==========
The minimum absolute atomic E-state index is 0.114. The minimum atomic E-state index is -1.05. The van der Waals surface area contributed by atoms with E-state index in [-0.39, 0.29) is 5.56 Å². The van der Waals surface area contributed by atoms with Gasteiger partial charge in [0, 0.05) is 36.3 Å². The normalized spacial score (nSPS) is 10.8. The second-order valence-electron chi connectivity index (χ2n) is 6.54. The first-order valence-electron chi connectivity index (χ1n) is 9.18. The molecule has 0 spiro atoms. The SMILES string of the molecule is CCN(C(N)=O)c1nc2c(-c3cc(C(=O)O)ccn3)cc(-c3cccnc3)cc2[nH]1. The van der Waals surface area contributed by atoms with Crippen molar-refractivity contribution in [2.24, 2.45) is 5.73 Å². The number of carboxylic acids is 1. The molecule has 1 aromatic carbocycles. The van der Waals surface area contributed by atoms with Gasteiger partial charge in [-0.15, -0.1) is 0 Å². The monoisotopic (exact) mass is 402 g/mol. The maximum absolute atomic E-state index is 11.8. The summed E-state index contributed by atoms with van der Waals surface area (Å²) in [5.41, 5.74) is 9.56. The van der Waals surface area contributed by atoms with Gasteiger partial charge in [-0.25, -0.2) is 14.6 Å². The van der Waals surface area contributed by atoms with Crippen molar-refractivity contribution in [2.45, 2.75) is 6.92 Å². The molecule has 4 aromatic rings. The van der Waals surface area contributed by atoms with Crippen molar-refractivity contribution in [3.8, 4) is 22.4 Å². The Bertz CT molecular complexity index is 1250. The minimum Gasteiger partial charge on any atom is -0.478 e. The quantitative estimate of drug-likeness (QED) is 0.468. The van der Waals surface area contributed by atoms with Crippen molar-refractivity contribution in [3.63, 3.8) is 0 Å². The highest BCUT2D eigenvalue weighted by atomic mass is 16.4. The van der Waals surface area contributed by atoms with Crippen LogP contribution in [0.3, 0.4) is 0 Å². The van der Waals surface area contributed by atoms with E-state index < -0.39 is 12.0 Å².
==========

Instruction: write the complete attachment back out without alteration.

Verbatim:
The minimum absolute atomic E-state index is 0.114. The minimum atomic E-state index is -1.05. The van der Waals surface area contributed by atoms with E-state index in [-0.39, 0.29) is 5.56 Å². The van der Waals surface area contributed by atoms with Gasteiger partial charge in [0, 0.05) is 36.3 Å². The normalized spacial score (nSPS) is 10.8. The second-order valence-electron chi connectivity index (χ2n) is 6.54. The first-order valence-electron chi connectivity index (χ1n) is 9.18. The molecule has 0 spiro atoms. The SMILES string of the molecule is CCN(C(N)=O)c1nc2c(-c3cc(C(=O)O)ccn3)cc(-c3cccnc3)cc2[nH]1. The van der Waals surface area contributed by atoms with Crippen molar-refractivity contribution in [2.24, 2.45) is 5.73 Å². The number of carboxylic acids is 1. The molecule has 1 aromatic carbocycles. The van der Waals surface area contributed by atoms with Gasteiger partial charge in [-0.15, -0.1) is 0 Å². The monoisotopic (exact) mass is 402 g/mol. The maximum absolute atomic E-state index is 11.8. The summed E-state index contributed by atoms with van der Waals surface area (Å²) in [5.41, 5.74) is 9.56. The van der Waals surface area contributed by atoms with Gasteiger partial charge in [-0.25, -0.2) is 14.6 Å². The van der Waals surface area contributed by atoms with Crippen molar-refractivity contribution in [2.45, 2.75) is 6.92 Å². The molecule has 4 aromatic rings. The van der Waals surface area contributed by atoms with Crippen molar-refractivity contribution in [3.8, 4) is 22.4 Å². The Bertz CT molecular complexity index is 1250. The minimum Gasteiger partial charge on any atom is -0.478 e. The quantitative estimate of drug-likeness (QED) is 0.468. The van der Waals surface area contributed by atoms with Crippen molar-refractivity contribution in [3.63, 3.8) is 0 Å². The highest BCUT2D eigenvalue weighted by atomic mass is 16.4. The van der Waals surface area contributed by atoms with Crippen LogP contribution in [0.3, 0.4) is 0 Å². The van der Waals surface area contributed by atoms with E-state index < -0.39 is 12.0 Å².